I t was a general store, a historic landmark, a business and a home, but now it’s gone. A fire heavily damaged the Bedlam Corners General Store in Hebron Friday morning, Dec. 10, leaving two people without a place to live, a business to operate and a community without a place to get a cup of coffee or a box of doughnuts.
Fire departments from nine area communities, including Granville, worked in frigid temperatures to battle a tenacious blaze reported just after 9 a.m. at the Hebron landmark.
Five hours later, when the fire was finally considered out, the building was gutted on the second floor with heavy water damage to the ground floor.
Bedlam Corners owner Marie Mulligan lived upstairs at the location with her teenage son Zack. Mulligan was unavailable for comment at the time of the fire, getting out of the cold in a neighbor’s house.
Neighbor Harold Mattison lives just a few doors up Chamberlain Mills Road from the store.
“We were both in there getting coffee this morning,” Mattison said.
He was getting a cup with his son Jerry sometime between 8:30 and 9 a.m. when a hunter who stopped in for hot cocoa pointed out sparks or flames in the area of the chimney. “We were right there when it started,” he said.
Mattison said the man indicated “the tin ring around where the pipe goes in (to the wall).” The group moved the woodstove and attempted to put down the fire with an extinguisher, he said.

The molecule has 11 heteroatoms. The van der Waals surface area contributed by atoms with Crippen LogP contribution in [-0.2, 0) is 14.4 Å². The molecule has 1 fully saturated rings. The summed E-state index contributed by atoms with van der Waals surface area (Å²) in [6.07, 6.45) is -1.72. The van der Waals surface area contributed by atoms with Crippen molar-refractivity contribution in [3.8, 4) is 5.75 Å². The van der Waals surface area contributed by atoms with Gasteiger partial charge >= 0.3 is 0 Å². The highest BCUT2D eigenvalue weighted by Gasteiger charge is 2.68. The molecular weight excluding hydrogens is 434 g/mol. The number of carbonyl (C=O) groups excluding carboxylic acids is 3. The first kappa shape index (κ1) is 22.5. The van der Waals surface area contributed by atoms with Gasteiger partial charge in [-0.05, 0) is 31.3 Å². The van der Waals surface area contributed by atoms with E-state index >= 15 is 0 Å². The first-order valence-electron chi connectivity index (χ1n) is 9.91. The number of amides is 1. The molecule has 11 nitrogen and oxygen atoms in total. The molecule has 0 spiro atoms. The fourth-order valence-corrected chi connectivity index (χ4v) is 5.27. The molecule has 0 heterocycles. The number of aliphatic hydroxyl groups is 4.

“It was a big fire extinguisher too, a brand new one,” Mattison said. The group used two fire extinguishers before calling for help, but could not stop the flames.
Floyd Pratt, acting as Hebron’s fire chief at the scene, later confirmed a chimney fire spread to start the fire. Pratt said a damaged flue caused the fire.
The construction of the building, estimated to be more than 200 years old, contributed to the spread of the fire as well as making it more difficult to fight, fire officials said. Pratt said the building’s “balloon construction” contained no “fire stops” which would prevent a fire from going all the way from the cellar to the roof without interruption.
Firefighters who were at the scene said a layer of cedar shakes under the slate roof made the fire especially difficult to extinguish. Despite the difficulties, Pratt said the firefighters did a good job making a stop on a fire that was “out the roof” before fire fighters arrived on scene.
“It’s a real shame for the town to lose that store,” Pratt said.
The historic structure is perhaps best known outside of the community as a frequent haunt of local author Jon Katz.
Responding fire department included Hebron, Cossayuna, Greenwich, Salem, Hartford, Shushan, West Pawlet, Vt., Granville Engine and Hose and Granville Hook & Ladder with Cambridge and Rupert, Vt. in coverage.